Soldiers’ and Sailors’ Memorial Arch

STATUS Designated Individual Landmark

Grand Army Plaza

ARCHITECT: John H. Duncan

DATE: c. 1892

STYLE: Roman Imperial Arch

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Designated October 16, 1973

The Soldiers’ and Sailors’ Memorial Arch, dedicated to the men who fought in the Union forces during the Civil War, is located on the southern side of the oval in the Grand Army Plaza. John Hemingway Duncan, who later was the architect of Grant’s Tomb on Riverside Drive, won the one thousand dollar prize for the design of the arch, and Bernard Gallagher received the contract to build it. Construction began in August of 1889, and the cornerstone was ceremoniously laid by General William Tecumseh Sherman on October 30, 1889.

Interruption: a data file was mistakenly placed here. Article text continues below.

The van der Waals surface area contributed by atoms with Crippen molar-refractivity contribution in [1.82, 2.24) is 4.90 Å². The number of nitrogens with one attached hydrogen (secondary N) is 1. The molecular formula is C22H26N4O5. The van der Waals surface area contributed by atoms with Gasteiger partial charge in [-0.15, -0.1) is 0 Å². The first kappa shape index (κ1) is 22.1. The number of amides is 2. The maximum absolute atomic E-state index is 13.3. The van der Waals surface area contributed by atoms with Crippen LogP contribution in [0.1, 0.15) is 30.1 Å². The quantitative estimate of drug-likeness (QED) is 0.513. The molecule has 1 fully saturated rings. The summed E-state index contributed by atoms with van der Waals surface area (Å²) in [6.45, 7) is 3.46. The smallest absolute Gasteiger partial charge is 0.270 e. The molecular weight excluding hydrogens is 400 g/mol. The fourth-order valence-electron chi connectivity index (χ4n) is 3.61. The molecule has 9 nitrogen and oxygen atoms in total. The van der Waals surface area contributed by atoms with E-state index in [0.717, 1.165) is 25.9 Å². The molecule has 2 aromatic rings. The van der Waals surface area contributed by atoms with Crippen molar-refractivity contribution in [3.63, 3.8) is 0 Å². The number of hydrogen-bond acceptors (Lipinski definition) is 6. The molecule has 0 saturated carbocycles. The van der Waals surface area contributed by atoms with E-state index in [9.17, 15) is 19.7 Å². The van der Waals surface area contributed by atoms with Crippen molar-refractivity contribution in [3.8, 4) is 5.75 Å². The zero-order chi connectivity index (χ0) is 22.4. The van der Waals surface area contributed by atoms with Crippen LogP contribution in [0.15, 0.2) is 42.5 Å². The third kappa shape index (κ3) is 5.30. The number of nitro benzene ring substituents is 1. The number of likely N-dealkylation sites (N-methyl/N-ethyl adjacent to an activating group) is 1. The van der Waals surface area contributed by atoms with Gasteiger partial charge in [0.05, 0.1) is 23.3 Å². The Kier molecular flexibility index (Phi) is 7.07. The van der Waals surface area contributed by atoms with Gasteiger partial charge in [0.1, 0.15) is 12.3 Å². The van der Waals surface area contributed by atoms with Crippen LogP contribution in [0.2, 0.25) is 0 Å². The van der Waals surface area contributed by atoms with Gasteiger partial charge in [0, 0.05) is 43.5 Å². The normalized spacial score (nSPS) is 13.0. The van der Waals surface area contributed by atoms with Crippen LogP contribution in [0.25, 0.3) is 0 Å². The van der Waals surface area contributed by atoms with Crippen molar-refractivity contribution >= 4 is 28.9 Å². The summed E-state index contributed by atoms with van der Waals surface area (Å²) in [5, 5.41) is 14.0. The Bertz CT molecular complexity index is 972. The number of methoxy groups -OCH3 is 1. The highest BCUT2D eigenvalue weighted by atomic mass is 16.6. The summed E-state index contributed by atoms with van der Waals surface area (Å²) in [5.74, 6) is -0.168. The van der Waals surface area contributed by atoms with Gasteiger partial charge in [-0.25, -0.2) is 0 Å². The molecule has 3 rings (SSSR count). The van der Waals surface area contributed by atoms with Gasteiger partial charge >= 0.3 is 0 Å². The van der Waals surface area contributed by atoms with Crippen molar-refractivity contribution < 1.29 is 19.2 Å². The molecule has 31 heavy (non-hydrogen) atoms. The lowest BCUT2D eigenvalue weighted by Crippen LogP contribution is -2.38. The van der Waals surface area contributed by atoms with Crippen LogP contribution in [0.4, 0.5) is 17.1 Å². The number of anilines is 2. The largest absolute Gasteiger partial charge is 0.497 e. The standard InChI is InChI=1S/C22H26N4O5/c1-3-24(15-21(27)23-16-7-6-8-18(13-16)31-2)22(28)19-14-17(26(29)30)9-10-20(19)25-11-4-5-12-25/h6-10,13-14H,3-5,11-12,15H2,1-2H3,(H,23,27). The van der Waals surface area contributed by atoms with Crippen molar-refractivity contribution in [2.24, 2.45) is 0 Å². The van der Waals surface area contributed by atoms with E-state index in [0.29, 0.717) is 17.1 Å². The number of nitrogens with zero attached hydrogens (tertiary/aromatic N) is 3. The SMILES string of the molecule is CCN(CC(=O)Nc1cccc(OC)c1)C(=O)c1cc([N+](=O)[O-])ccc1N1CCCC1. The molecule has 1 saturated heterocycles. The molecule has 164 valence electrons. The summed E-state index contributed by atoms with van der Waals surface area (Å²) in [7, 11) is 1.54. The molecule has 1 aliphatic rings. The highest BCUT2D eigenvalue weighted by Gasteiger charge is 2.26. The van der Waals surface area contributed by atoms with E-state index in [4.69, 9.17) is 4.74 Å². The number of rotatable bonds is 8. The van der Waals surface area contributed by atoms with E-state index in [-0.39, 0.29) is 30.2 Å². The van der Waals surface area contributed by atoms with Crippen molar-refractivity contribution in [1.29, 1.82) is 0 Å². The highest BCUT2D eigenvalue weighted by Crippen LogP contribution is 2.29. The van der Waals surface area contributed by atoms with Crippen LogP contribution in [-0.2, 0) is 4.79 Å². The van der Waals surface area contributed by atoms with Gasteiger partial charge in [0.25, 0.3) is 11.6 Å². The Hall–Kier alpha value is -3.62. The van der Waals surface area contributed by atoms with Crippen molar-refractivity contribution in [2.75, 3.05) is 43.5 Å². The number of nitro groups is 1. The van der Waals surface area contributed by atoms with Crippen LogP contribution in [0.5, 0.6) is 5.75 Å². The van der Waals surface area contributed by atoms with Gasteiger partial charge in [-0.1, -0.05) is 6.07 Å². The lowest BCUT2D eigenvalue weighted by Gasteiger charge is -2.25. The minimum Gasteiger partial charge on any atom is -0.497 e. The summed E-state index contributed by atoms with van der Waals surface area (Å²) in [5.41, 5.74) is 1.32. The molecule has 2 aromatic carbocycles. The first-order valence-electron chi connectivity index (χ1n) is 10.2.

The Soldiers’ and Sailors’ Memorial Arch is reminiscent of the Arch of Titus in Rome, and it is made of light colored granite with a base-course of dark, polished granite. The leading sculptors of the day were commissioned by Brooklyn’s Park Commission to decorate the Arch. Frederick William MacMonnies, a native of Brooklyn who had studied under Augustus Saint-Gaudens, was the sculptor of the heroic groups of soldiers and sailors mounted on the pedestals on the south side of the memorial and of the magnificent triumphal quadriga atop the monument.

The bas-reliefs on either side, beneath the arch, were carried out by Thomas Eakins and William R. O’Donovan in 1893-1894. Eakins, who is better known as one of the leading painters of 19th century America, designed the horses on which O’Donovan’s figures of Lincoln and Grant are mounted. The ornamental sculpture in the spandrel panels on the south side of the monutlent were done by Philip Martiny.

STATUS Designated Individual Landmark

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